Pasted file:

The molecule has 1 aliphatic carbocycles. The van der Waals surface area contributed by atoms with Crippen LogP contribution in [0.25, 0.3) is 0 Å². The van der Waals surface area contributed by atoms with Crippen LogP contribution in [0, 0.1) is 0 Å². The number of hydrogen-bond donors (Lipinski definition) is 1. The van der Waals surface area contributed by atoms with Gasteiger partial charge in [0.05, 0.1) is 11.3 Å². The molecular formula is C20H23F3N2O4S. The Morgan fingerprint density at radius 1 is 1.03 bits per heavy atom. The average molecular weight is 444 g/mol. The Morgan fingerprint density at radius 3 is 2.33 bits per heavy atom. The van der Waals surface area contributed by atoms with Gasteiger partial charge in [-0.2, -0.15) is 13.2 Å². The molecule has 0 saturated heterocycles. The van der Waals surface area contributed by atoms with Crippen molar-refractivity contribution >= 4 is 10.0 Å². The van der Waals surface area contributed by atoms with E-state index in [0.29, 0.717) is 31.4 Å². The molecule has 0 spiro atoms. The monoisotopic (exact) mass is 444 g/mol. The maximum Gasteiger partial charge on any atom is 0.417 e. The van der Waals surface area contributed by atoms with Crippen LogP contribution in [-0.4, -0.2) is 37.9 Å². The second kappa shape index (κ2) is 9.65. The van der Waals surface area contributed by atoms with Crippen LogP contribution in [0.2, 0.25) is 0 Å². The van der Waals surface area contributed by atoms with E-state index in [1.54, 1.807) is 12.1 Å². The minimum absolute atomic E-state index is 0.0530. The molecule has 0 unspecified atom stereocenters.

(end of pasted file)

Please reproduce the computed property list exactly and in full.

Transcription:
The molecule has 1 aliphatic carbocycles. The van der Waals surface area contributed by atoms with Crippen LogP contribution in [0.25, 0.3) is 0 Å². The van der Waals surface area contributed by atoms with Crippen LogP contribution in [0, 0.1) is 0 Å². The number of hydrogen-bond donors (Lipinski definition) is 1. The van der Waals surface area contributed by atoms with Gasteiger partial charge in [0.05, 0.1) is 11.3 Å². The molecular formula is C20H23F3N2O4S. The Morgan fingerprint density at radius 1 is 1.03 bits per heavy atom. The average molecular weight is 444 g/mol. The Morgan fingerprint density at radius 3 is 2.33 bits per heavy atom. The van der Waals surface area contributed by atoms with Gasteiger partial charge in [-0.2, -0.15) is 13.2 Å². The molecule has 0 saturated heterocycles. The van der Waals surface area contributed by atoms with Crippen molar-refractivity contribution >= 4 is 10.0 Å². The van der Waals surface area contributed by atoms with E-state index in [0.29, 0.717) is 31.4 Å². The molecule has 0 spiro atoms. The monoisotopic (exact) mass is 444 g/mol. The maximum Gasteiger partial charge on any atom is 0.417 e. The van der Waals surface area contributed by atoms with Crippen LogP contribution in [-0.4, -0.2) is 37.9 Å². The second kappa shape index (κ2) is 9.65. The van der Waals surface area contributed by atoms with Crippen LogP contribution in [0.2, 0.25) is 0 Å². The van der Waals surface area contributed by atoms with E-state index in [1.54, 1.807) is 12.1 Å². The minimum absolute atomic E-state index is 0.0530. The molecule has 0 unspecified atom stereocenters.